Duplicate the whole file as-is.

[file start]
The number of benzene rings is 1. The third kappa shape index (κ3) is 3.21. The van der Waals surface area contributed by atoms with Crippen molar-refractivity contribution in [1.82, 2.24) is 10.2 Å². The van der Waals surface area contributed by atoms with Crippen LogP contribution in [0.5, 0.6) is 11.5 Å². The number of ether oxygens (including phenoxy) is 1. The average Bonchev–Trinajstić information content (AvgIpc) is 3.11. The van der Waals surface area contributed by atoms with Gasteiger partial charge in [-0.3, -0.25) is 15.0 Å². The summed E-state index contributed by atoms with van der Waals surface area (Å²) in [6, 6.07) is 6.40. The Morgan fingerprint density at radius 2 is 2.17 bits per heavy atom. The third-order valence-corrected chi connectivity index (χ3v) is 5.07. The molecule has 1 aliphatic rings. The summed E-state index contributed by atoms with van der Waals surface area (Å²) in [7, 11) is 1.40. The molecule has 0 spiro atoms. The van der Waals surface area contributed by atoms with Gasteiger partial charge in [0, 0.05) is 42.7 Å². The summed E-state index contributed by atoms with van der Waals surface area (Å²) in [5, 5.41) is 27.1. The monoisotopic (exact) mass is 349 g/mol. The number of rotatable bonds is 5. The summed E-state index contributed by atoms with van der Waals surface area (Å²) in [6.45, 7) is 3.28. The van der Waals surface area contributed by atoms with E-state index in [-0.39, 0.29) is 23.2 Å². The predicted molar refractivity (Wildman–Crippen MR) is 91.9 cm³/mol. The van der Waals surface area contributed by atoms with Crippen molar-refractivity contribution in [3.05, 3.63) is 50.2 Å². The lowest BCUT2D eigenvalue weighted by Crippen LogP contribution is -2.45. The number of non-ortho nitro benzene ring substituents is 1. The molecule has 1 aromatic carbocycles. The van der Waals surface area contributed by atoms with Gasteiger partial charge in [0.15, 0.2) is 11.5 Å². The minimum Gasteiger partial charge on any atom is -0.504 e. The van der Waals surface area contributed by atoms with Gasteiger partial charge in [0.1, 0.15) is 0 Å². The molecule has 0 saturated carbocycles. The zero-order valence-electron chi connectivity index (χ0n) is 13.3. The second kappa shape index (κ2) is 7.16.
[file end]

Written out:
The number of benzene rings is 1. The third kappa shape index (κ3) is 3.21. The van der Waals surface area contributed by atoms with Crippen molar-refractivity contribution in [1.82, 2.24) is 10.2 Å². The van der Waals surface area contributed by atoms with Crippen LogP contribution in [0.5, 0.6) is 11.5 Å². The number of ether oxygens (including phenoxy) is 1. The average Bonchev–Trinajstić information content (AvgIpc) is 3.11. The van der Waals surface area contributed by atoms with Gasteiger partial charge in [-0.3, -0.25) is 15.0 Å². The summed E-state index contributed by atoms with van der Waals surface area (Å²) in [6, 6.07) is 6.40. The Morgan fingerprint density at radius 2 is 2.17 bits per heavy atom. The third-order valence-corrected chi connectivity index (χ3v) is 5.07. The molecule has 1 aliphatic rings. The summed E-state index contributed by atoms with van der Waals surface area (Å²) in [7, 11) is 1.40. The molecule has 0 spiro atoms. The van der Waals surface area contributed by atoms with Gasteiger partial charge in [0, 0.05) is 42.7 Å². The summed E-state index contributed by atoms with van der Waals surface area (Å²) in [5, 5.41) is 27.1. The monoisotopic (exact) mass is 349 g/mol. The number of rotatable bonds is 5. The summed E-state index contributed by atoms with van der Waals surface area (Å²) in [6.45, 7) is 3.28. The van der Waals surface area contributed by atoms with E-state index in [-0.39, 0.29) is 23.2 Å². The predicted molar refractivity (Wildman–Crippen MR) is 91.9 cm³/mol. The van der Waals surface area contributed by atoms with Crippen molar-refractivity contribution in [3.05, 3.63) is 50.2 Å². The lowest BCUT2D eigenvalue weighted by Crippen LogP contribution is -2.45. The number of non-ortho nitro benzene ring substituents is 1. The molecule has 1 aromatic carbocycles. The van der Waals surface area contributed by atoms with Gasteiger partial charge in [0.15, 0.2) is 11.5 Å². The minimum Gasteiger partial charge on any atom is -0.504 e. The van der Waals surface area contributed by atoms with Gasteiger partial charge in [0.1, 0.15) is 0 Å². The molecule has 0 saturated carbocycles. The zero-order valence-electron chi connectivity index (χ0n) is 13.3. The second kappa shape index (κ2) is 7.16.